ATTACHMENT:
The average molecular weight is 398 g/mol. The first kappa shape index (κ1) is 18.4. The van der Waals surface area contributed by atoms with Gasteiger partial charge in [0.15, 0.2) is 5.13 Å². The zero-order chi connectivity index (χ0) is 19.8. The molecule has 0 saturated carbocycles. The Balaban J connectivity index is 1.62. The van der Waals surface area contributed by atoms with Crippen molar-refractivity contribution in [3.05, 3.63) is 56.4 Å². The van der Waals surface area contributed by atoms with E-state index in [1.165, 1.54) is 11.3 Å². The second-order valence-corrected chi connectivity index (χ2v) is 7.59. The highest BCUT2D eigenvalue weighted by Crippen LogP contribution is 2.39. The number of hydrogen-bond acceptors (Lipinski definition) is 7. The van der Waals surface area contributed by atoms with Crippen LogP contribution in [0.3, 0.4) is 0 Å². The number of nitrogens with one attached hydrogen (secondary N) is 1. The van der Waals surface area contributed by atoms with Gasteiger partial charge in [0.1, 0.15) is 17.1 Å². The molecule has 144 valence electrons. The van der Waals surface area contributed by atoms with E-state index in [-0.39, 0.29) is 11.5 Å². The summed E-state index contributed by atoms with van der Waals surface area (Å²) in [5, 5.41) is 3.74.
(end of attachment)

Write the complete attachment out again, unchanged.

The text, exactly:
The average molecular weight is 398 g/mol. The first kappa shape index (κ1) is 18.4. The van der Waals surface area contributed by atoms with Gasteiger partial charge in [0.15, 0.2) is 5.13 Å². The zero-order chi connectivity index (χ0) is 19.8. The molecule has 0 saturated carbocycles. The Balaban J connectivity index is 1.62. The van der Waals surface area contributed by atoms with Crippen molar-refractivity contribution in [3.05, 3.63) is 56.4 Å². The van der Waals surface area contributed by atoms with E-state index in [1.165, 1.54) is 11.3 Å². The second-order valence-corrected chi connectivity index (χ2v) is 7.59. The highest BCUT2D eigenvalue weighted by Crippen LogP contribution is 2.39. The number of hydrogen-bond acceptors (Lipinski definition) is 7. The van der Waals surface area contributed by atoms with Crippen LogP contribution in [0.3, 0.4) is 0 Å². The number of nitrogens with one attached hydrogen (secondary N) is 1. The van der Waals surface area contributed by atoms with Gasteiger partial charge in [0.1, 0.15) is 17.1 Å². The molecule has 144 valence electrons. The van der Waals surface area contributed by atoms with E-state index in [-0.39, 0.29) is 11.5 Å². The summed E-state index contributed by atoms with van der Waals surface area (Å²) in [5, 5.41) is 3.74.